By running that code, if you have a plugin called Shop then you will be able to access all core controller functions of that plugin by visiting the shop URL, e.g:


This would call the Items Controller from inside the shop plugin, if you were to visit


You would be calling the action view inside the items controller, this looks like the following:

class ItemsController extends ShopAppController{    
    public function view($id=null){

Handy, huh?

So in theory for every plugin you could create an info.txt file with some basic information about the plugin, including:

  • name
  • description
  • author

and pull them out on to a new section of your cms /admin/plugins and give the user access to the core of that plugin.

It’s important to note that in CakePHP 2.0 admin routing is enabled by default inside plugins.

To read up on plugin development and management inside CakePHP hit up the link below:


Page layouts

So, your user wants to have a different homepage style to the rest of the website – an extremely common request… How can you do that without having to write a massive templating system? Again, the answer is easy: CakePHP.

CakePHP has by default an /app/View/Layouts folder, inside this folder we initially have a file called default.ctp – this is your default layout for your website. You will also need an admin layout for your back end work.

So if your user has a website with a page structure like the following:

  • home
  • about
  • services

You could give them an option inside the back end which looks at existing templates in the /app/View/Layouts folder and lets them select the chosen template – 9 times out of 10 you as a developer will be presetting this option.

To tell an action to use a different layout is simple:

$this->layout = "homepage";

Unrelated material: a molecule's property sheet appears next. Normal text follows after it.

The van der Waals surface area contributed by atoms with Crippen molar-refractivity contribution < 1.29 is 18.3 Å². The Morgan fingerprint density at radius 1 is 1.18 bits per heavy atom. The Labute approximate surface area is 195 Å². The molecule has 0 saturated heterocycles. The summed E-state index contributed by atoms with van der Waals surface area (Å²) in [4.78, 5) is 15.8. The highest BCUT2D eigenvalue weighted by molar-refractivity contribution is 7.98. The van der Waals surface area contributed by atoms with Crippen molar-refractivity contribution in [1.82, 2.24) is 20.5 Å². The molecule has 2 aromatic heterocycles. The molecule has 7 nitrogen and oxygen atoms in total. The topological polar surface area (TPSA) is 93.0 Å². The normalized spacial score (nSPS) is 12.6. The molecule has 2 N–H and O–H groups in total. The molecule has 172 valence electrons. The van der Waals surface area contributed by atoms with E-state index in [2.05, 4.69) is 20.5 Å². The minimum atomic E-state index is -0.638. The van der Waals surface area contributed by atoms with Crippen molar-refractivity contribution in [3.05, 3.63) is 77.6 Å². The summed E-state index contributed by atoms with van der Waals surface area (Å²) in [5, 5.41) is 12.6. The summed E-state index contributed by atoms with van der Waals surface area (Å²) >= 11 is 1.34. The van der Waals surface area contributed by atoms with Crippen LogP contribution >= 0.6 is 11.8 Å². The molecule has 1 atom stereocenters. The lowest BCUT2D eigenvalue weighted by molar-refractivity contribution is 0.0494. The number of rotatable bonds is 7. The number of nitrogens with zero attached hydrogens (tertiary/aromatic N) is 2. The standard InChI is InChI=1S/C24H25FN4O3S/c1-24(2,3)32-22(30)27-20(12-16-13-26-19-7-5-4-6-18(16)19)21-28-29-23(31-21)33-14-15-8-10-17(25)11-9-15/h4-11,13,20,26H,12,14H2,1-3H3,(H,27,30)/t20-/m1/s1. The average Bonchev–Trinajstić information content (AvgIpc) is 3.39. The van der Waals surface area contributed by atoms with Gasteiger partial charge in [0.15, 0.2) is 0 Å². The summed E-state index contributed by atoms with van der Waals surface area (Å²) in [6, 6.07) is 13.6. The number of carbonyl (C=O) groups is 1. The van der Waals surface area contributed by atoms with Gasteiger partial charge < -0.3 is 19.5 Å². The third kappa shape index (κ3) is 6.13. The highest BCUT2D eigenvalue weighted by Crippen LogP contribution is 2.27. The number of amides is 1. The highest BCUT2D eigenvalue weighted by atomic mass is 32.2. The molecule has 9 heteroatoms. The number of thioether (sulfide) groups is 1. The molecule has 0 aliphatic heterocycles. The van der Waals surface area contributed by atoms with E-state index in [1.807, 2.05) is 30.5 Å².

We are now telling a specific page to use the homepage.ctp file inside /app/View/Layouts – simple huh? Your site now becomes:

  • [homepage.ctp] – home
  • [default.ctp] – about
  • [default.ctp] – services

For more information on how CakePHP handles views and layouts hit up the link below:


Handling pages

Another major question will probably be, how do we handle pages? When I planned my CMS I had a realisation that there would be 3 different types of pages:

  • Standard text based pages
  • Dynamic pages, such as contact forms
  • Plugin pages

Lets start with number 1:

Standard text based pages

For handling editing/creating and deleting pages you’re going to need a pages controller. For standard page output we need to add a function to the pages controller simply called view with a parameter of ‘slug’.

class PagesController extends AppController{
    public function view($slug=null){

The concept of a slug is simple, make your pages easily identifiable to a search engine… Take my last blog entry “PhoneGap dev: Lessons learnt” – the URL is as follows:


As you can see above we are accessing the BlogController, the read action with a slug of “phonegap-dev-lessons-learnt” – why a slug not an ID? Simple, it’s now human readable and makes sense to anybody who see’s the URL. Not only that but the SEO benefits of having a nice page name are major.

So, if you have an About Me page your full page view would be: